We realize that because of what has been accomplished in the past, it has brought us to where we are today.

  • Tourism is now Belize’s number one growing industry and at Belize River Lodge we are happy to have been a part of so many lives and years of hard work and perseverance and know we helped in some way to reach today.
  • We are thankful also to have been a part in getting good laws passed in the protection of Tarpon, Permit and Bonefish, and also in supporting conservations laws and by practicing conservation every day for this will take us further into the future. Presently, we continue to help in the protection of our Flats, habitat and Belize supporting the Coatalion of Sustainable Fishing, the Ban on Gill nets and many other conservation paths to a better Belize.

However, we must take a pause to see exactly why we say Historical Belize River Lodge.  Besides the things that have been done to keep the lodge going forward there are so many things that come together to make it historical.  Belize River Lodge has been maintained in its original state for over 59 years.

Belizean breakfast at the mahogany tables

  • Any new improvements have been finished to blend into what was there already with the “Colonial” feel.
  • Beautiful mahogany walls have not been painted over, but rather these walls have been left to age graciously and grow into very warm and welcoming rooms. This warm feeling greets you as you enter the living and dining areas and the same feeling continues into the guest bedrooms.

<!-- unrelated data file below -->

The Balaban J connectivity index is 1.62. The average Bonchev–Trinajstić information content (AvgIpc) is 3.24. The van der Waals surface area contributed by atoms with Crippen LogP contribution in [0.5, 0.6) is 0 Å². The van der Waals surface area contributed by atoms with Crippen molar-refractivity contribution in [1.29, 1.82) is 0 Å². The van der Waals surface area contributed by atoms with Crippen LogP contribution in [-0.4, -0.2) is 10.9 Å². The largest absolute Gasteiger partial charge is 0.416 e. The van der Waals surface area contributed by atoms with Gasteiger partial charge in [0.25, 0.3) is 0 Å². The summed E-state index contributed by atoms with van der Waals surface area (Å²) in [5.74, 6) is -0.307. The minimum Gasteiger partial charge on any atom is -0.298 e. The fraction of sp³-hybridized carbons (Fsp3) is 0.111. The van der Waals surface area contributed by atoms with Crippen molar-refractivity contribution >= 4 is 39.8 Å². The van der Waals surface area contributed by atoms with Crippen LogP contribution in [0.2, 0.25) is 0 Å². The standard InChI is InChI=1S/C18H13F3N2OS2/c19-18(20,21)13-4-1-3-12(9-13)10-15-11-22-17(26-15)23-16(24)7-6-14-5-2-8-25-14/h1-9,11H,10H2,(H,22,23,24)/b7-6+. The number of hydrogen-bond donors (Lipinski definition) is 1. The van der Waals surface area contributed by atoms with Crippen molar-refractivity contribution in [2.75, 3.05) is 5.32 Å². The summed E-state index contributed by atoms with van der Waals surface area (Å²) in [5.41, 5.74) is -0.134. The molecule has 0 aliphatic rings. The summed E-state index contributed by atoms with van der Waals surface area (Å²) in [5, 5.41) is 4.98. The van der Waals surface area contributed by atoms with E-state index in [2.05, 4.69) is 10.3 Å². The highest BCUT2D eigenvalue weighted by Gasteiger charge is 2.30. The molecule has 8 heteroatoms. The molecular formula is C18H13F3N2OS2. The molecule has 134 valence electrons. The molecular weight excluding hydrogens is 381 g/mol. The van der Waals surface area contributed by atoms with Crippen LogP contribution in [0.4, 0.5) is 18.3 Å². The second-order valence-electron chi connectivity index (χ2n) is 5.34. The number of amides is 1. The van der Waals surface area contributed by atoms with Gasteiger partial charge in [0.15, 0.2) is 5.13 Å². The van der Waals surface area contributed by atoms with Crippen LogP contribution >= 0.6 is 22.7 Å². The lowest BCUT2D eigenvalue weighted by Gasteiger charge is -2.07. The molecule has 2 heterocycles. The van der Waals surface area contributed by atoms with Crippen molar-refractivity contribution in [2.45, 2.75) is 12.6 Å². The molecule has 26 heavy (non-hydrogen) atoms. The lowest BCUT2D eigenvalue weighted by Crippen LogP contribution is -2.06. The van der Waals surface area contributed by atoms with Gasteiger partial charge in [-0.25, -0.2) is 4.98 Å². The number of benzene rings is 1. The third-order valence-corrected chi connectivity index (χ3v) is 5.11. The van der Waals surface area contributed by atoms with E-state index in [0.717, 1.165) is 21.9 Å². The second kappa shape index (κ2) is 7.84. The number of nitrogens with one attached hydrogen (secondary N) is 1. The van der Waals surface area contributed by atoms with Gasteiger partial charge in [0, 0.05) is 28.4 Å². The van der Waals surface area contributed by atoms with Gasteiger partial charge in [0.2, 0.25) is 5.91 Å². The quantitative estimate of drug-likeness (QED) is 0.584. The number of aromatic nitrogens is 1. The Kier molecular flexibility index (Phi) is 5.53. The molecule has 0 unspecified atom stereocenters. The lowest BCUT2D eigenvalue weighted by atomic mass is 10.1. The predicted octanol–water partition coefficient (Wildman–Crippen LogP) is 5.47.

• Our three full slab mahogany tables are set daily to host “family style” meals.
  • The furniture in the living and dining rooms, some are cut mahogany sides from the saw mill that used to be downriver and some are Heusner, Cleghorn & Jones family antiques.
  • There was also a book case full of books from the library of Elizabeth Barothy’s collection. She was an avid reader and artist and in her drawings she documented many orchids of Belize.  The bookcase in Room #5 in the Cottage was Elizabeth’s.
  • The big screened-in porch brings back great memories of the many colonial homes, which were built by “ship builders”, that once existed in Belize. The screened-in porch is open to let the breezes blow through and many guest often comment, as they all sit on the screened porch that opens into the living area, that they have the sensation of sitting on the aft deck of a great sailing ship.  The screened-in porch is open all the time and is a great room where everyone can meet, relax and share their fishing stories and experiences of the day before the dinner bell.
  • The dinner bell is another colonial memory and rings to call everyone to dinner. The bell, while traditionally Colonial, also is enjoyed by the ladies working in the kitchen.  The bell system allows for them to be clearing and cleaning the kitchen, serving food to the guides all while you relax and enjoy your meal.  The ladies hear the bell and can help at the table, allowing them to finish in the kitchen early for a restful night.
  • At the lodge there are a series of bells in the front and side entrance that are still is use after so many years. The ladies in the kitchen ring the bell one time for one of the men to help if needed, three times is for the skiff to cross over to pick someone up from the parking area and so on.

I hope you enjoyed the history tour, part 1, of our historic Belize River Lodge.  When I started writing this, I didn’t realize it would end up this long, so have broken the story into two parts.  Look out for part 2, next week.

Warm regards,
Marguerite Miles